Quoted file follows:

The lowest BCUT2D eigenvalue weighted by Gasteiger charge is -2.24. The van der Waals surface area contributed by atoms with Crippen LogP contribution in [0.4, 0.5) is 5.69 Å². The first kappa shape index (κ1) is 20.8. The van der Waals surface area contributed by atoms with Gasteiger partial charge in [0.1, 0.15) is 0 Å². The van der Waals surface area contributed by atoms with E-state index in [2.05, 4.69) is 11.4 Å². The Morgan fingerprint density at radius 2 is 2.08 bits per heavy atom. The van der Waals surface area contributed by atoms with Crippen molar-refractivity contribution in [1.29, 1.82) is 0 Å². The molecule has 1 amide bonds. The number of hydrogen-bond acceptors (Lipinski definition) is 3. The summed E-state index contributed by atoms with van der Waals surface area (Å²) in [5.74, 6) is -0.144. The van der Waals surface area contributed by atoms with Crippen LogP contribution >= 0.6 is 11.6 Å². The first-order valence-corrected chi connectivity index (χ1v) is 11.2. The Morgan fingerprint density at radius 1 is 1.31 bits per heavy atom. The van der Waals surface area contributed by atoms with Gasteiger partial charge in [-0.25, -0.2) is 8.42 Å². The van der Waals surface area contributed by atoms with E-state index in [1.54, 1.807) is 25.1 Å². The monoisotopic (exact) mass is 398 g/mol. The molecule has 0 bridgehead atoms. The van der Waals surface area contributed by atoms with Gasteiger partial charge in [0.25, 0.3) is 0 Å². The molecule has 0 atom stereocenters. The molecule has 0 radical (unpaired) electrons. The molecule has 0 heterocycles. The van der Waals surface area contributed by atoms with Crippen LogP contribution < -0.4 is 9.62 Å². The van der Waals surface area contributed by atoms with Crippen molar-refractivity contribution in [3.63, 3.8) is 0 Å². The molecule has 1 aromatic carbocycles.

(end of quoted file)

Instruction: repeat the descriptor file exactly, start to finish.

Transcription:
The lowest BCUT2D eigenvalue weighted by Gasteiger charge is -2.24. The van der Waals surface area contributed by atoms with Crippen LogP contribution in [0.4, 0.5) is 5.69 Å². The first kappa shape index (κ1) is 20.8. The van der Waals surface area contributed by atoms with Gasteiger partial charge in [0.1, 0.15) is 0 Å². The van der Waals surface area contributed by atoms with E-state index in [2.05, 4.69) is 11.4 Å². The Morgan fingerprint density at radius 2 is 2.08 bits per heavy atom. The van der Waals surface area contributed by atoms with Crippen molar-refractivity contribution in [1.29, 1.82) is 0 Å². The molecule has 1 amide bonds. The number of hydrogen-bond acceptors (Lipinski definition) is 3. The summed E-state index contributed by atoms with van der Waals surface area (Å²) in [5.74, 6) is -0.144. The van der Waals surface area contributed by atoms with Crippen LogP contribution >= 0.6 is 11.6 Å². The first-order valence-corrected chi connectivity index (χ1v) is 11.2. The Morgan fingerprint density at radius 1 is 1.31 bits per heavy atom. The van der Waals surface area contributed by atoms with Gasteiger partial charge in [-0.25, -0.2) is 8.42 Å². The van der Waals surface area contributed by atoms with E-state index in [1.54, 1.807) is 25.1 Å². The monoisotopic (exact) mass is 398 g/mol. The molecule has 0 bridgehead atoms. The van der Waals surface area contributed by atoms with Gasteiger partial charge in [0.25, 0.3) is 0 Å². The molecule has 0 atom stereocenters. The molecule has 0 radical (unpaired) electrons. The molecule has 0 heterocycles. The van der Waals surface area contributed by atoms with Crippen LogP contribution < -0.4 is 9.62 Å². The van der Waals surface area contributed by atoms with Crippen molar-refractivity contribution in [3.63, 3.8) is 0 Å². The molecule has 1 aromatic carbocycles.